Definition of innuendo
Examples of innuendo in a sentence
His reputation has been damaged by innuendos about his drinking and gambling.
His reputation has been damaged by innuendo.
The movie relies on sexual innuendo for its humor.
Did You Know?
The word innuere in classical Latin meant “to nod, beckon, or make a sign to” a person, and in medieval Latin more generally “to hint” or “to insinuate.” One form of the gerund of this verb was innuendo, which meant “by hinting.” In medieval legal documents innuendo introduced inserted remarks, meaning “to wit” or “that is to say,” and the word was adopted with the same function into English legal usage. By the late 17th century innuendo was used to refer to the insertion itself and more broadly to any indirect suggestion. Later, the notion of the derogatory possibilities of such remarks came to predominate.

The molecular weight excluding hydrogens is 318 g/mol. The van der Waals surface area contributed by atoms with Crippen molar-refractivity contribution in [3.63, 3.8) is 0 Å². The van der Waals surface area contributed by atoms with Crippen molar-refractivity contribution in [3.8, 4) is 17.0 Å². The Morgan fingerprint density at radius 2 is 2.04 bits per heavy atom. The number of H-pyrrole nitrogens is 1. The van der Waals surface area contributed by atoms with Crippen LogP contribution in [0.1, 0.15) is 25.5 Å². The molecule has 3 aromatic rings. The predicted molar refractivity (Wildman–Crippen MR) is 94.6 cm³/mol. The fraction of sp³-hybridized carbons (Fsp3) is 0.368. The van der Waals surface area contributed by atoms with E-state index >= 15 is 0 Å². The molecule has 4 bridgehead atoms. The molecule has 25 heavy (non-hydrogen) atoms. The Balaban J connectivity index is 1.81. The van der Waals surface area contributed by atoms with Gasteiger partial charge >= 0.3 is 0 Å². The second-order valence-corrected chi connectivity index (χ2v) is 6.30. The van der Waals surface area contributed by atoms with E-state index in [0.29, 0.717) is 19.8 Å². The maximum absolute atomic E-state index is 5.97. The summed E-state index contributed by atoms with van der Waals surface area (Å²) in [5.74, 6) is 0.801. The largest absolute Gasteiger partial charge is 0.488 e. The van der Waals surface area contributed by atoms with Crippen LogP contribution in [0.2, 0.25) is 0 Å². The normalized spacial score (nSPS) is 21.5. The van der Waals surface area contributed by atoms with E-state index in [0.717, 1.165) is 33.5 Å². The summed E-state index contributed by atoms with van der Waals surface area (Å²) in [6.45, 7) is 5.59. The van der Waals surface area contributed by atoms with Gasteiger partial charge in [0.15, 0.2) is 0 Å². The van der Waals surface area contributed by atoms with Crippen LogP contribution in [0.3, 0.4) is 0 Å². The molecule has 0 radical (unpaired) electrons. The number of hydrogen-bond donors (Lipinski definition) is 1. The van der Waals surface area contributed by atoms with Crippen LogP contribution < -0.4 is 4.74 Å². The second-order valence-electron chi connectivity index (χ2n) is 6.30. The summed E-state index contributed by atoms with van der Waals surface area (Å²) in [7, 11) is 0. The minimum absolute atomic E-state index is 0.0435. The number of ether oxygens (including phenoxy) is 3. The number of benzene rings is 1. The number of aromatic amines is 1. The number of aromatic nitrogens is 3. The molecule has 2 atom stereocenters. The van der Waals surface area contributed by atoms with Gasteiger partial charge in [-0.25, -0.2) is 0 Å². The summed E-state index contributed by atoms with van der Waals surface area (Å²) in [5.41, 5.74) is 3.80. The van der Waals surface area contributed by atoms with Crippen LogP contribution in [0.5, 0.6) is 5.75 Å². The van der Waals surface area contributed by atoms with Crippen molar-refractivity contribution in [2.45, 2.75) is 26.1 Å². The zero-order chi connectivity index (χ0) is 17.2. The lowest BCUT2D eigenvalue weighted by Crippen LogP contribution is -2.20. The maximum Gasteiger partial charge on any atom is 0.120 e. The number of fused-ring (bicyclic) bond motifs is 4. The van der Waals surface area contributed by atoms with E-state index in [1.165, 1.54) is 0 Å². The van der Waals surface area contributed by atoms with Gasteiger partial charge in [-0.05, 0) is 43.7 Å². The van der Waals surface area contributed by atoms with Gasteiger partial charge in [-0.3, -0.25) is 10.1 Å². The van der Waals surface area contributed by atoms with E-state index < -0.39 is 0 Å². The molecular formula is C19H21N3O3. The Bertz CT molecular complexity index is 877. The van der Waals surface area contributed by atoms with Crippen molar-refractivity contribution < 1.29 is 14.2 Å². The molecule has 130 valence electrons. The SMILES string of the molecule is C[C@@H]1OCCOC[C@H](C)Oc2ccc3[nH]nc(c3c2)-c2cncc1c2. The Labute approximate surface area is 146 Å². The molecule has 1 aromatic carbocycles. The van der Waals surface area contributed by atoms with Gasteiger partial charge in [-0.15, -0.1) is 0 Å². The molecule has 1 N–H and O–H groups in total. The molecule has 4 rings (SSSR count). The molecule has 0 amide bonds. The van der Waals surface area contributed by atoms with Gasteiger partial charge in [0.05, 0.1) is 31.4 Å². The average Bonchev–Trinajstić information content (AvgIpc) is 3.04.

Origin and Etymology of innuendo
Latin, by nodding, from innuere to nod to, make a sign to, from in- + nuere to nod; akin to Latin nutare to nod — more at numen
First Known Use: 1678
INNUENDO Defined for English Language Learners
Definition of innuendo for English Language Learners
: a statement which indirectly suggests that someone has done something immoral, improper, etc.
Legal Definition of innuendo
: a parenthetical explanation of the text of a legal document; especially : an explanation in a complaint for defamation of the defamatory meaning of a statement by the defendant which is not defamatory on its face — compare inducement
Seen and Heard
What made you want to look up innuendo? Please tell us where you read or heard it (including the quote, if possible).